Saturday, March 14, 2015

Deli Man The Movie

I was intrigued about the documentary Deli Man as soon as I was aware of its existence.  I found out that it was playing at the Kew Gardens Cinema.  We generally go there a few times a year to see an independent film.  That is a movie theater the way it ought to be in a residential area away from shopping malls.

In February 2008 in this journal I wrote about the demise of kosher delis in Queens.  That theme is discussed on a national scale in this film  In 1931 there were thousands of delis in the USA with 1550 in NYC alone, but now perhaps only 150 still exist in North America.  There were interviews with restauranteurs of the well known delis that remain.  Much of the movie considered Kenny and Ziggy's in Houston.  David "Ziggy" Gruber appeared numerous times in the movie as he inherited the business from his parents and grandparents.  He was very attached to his family and the deli and figuratively was married to it.  At the end of the movie he went to Hungary the home of his grandparents and got married.

Jay Parker, the owner of Ben's Best Deli in Rego Park, was featured throughout the film.  While growing up in Rego Park I would go there and pick up food to bring home.  I remember that Ben who has since passed on had a big mouth and was very much a braggart. His food was excellent! Back in the 1960s I remember:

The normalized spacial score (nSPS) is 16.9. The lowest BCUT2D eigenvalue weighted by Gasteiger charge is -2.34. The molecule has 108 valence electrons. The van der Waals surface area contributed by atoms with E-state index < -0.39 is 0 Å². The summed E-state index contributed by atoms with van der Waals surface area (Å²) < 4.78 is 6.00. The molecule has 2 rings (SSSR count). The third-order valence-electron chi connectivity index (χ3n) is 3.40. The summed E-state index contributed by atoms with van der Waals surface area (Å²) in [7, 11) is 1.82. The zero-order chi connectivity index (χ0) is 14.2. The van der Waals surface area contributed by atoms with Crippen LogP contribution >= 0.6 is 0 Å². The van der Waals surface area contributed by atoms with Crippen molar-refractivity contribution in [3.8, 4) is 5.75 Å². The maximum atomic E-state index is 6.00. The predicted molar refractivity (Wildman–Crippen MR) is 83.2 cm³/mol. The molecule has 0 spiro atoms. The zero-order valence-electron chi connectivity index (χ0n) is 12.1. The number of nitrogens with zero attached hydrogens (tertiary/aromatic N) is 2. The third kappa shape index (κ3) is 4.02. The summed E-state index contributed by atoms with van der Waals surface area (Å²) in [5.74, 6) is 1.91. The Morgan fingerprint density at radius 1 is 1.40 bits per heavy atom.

• Julie's Deli on Queens Blvd. near the Rego Park Jewish Center
  • Dave-Ed's on 63rd Drive near P.S. 139
Ben's Best in Rego Park is not to be confused with the Ben's Deli with restaurants in Bayside, Manhattan, Long Island and Boca Raton.  The latter Ben's is the location of the famous Oldies Meets and Greets.  It's owner, Ronnie Dragoon, was interviewed briefly at the Boca Ration Location.  I can not understand why it is called Ben's when the owner's name is Ronnie.

Certainly not all the 150 delis remaining could be featured in the film, but I was disaapointed that Mendy's Glatt Kosher Deli did not appear.  I think that the director/producer Erik Greenberg Anjou could have explained what is meant by Glatt Kosher.  He did include translations of some Yiddish terms which are likely not familiar to Gentiles watching the film.

It was briefly noted that the demise of the Kosher Deli is likely caused by demographic changes.  I have certainly observed that in Queens.  I suggest that owners of these establishments try to market themselves to potential customers of different religions and national origins.

This is the best movie that I have seen in a very long time.

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